Something that seems obvious is to give your coworkers are tools they need to be the best they can be. Sometimes it is investing in ergonomic furniture, but most of the time it’s providing them useful items they can use for remote collaboration like Yubico Security Keys, a detachable webcam, ergonomic wireless keyboard and mouse, a good microphone, a noise cancelling wireless headset, an additional screen, or a combination of them.
My biggest learning was that a good team is the backbone of your company’s existence. You don’t need to tell them what to do, but you need to support them in doing the things they do best. And look for ways to unite everyone beyond the scope of work. Sometimes it is food, snacks, or drinks. Other times it’s all about doing fun things together remotely.
Mental health and work/life balance
This pandemic has had a huge impact on many people, especially on their mental health. Not everyone is a remote worker or can work in isolation for such a long period. Identify those people and arrange with them to come to the office once or twice each week so they feel less isolated. This is not always easy or convenient, especially when there’s a national or regional lock-down enforced, but still manageable.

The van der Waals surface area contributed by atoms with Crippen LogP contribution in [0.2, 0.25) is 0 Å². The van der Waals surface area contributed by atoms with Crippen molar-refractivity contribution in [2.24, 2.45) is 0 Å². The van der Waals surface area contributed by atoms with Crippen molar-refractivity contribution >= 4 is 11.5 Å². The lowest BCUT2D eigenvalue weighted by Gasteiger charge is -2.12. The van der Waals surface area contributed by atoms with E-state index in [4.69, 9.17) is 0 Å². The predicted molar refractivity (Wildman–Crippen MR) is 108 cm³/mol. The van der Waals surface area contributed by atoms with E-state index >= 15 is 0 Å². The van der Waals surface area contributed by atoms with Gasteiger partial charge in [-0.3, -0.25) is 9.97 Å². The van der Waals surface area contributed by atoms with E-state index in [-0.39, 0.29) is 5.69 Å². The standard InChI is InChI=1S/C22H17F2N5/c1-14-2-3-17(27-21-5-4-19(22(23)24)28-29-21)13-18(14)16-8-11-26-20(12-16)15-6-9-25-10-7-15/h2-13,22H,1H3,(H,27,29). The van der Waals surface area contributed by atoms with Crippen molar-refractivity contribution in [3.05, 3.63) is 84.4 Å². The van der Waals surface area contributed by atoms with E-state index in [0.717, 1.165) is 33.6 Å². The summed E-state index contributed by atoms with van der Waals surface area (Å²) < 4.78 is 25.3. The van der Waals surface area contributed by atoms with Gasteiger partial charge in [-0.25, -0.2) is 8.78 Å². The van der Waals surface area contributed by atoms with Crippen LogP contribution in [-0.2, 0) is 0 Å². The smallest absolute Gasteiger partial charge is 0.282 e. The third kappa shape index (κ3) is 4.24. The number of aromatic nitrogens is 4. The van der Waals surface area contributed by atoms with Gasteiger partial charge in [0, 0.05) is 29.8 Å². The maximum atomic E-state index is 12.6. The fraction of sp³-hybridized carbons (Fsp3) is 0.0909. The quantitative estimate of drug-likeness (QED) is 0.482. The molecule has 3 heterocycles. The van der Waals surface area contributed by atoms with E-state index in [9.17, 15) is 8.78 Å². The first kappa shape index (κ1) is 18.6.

If you don’t have the facilities to offer a safe working environment with plenty of ventilation and social distancing areas, an option could be to take a company subscription with a co-working space nearby. These facilities were already available in cities, but recently we see them also appearing in rural areas.
Calendars and time
Make it clear to everyone in your team that it is ok to spread work throughout the day while having moments with family in-between. And yes, sometimes during a video call a child walks in or a pet jumps on the desk. That is what working from home is all about.